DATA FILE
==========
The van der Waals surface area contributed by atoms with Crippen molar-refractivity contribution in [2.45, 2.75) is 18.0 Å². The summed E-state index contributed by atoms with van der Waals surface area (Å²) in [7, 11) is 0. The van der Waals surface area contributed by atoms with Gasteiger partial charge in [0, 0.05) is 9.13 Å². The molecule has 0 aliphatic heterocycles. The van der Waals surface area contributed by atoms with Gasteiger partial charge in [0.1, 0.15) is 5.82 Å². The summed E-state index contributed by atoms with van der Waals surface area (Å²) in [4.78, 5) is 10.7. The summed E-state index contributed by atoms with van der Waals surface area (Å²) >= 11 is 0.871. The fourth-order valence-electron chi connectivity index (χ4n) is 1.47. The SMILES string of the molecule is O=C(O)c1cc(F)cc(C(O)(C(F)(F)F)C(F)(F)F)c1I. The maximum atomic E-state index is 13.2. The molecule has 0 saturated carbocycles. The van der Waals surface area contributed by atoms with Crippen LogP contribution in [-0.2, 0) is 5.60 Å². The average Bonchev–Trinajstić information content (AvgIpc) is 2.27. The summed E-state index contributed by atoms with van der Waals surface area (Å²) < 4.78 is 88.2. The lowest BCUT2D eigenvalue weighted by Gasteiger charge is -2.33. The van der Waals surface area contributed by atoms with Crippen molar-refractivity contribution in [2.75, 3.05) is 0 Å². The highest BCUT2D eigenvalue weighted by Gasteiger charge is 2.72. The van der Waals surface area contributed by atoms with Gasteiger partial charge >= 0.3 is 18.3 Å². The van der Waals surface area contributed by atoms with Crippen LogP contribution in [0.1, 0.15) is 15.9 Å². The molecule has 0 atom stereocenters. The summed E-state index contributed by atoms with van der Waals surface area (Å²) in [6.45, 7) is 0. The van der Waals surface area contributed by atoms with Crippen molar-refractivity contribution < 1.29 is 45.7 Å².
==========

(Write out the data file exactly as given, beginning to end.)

The van der Waals surface area contributed by atoms with Crippen molar-refractivity contribution in [2.45, 2.75) is 18.0 Å². The summed E-state index contributed by atoms with van der Waals surface area (Å²) in [7, 11) is 0. The van der Waals surface area contributed by atoms with Gasteiger partial charge in [0, 0.05) is 9.13 Å². The molecule has 0 aliphatic heterocycles. The van der Waals surface area contributed by atoms with Gasteiger partial charge in [0.1, 0.15) is 5.82 Å². The summed E-state index contributed by atoms with van der Waals surface area (Å²) in [4.78, 5) is 10.7. The summed E-state index contributed by atoms with van der Waals surface area (Å²) >= 11 is 0.871. The fourth-order valence-electron chi connectivity index (χ4n) is 1.47. The SMILES string of the molecule is O=C(O)c1cc(F)cc(C(O)(C(F)(F)F)C(F)(F)F)c1I. The maximum atomic E-state index is 13.2. The molecule has 0 saturated carbocycles. The van der Waals surface area contributed by atoms with Crippen LogP contribution in [-0.2, 0) is 5.60 Å². The average Bonchev–Trinajstić information content (AvgIpc) is 2.27. The summed E-state index contributed by atoms with van der Waals surface area (Å²) < 4.78 is 88.2. The lowest BCUT2D eigenvalue weighted by Gasteiger charge is -2.33. The van der Waals surface area contributed by atoms with Crippen molar-refractivity contribution in [2.75, 3.05) is 0 Å². The highest BCUT2D eigenvalue weighted by Gasteiger charge is 2.72. The van der Waals surface area contributed by atoms with Gasteiger partial charge >= 0.3 is 18.3 Å². The van der Waals surface area contributed by atoms with Crippen LogP contribution in [0.1, 0.15) is 15.9 Å². The molecule has 0 atom stereocenters. The summed E-state index contributed by atoms with van der Waals surface area (Å²) in [6.45, 7) is 0. The van der Waals surface area contributed by atoms with Crippen molar-refractivity contribution < 1.29 is 45.7 Å².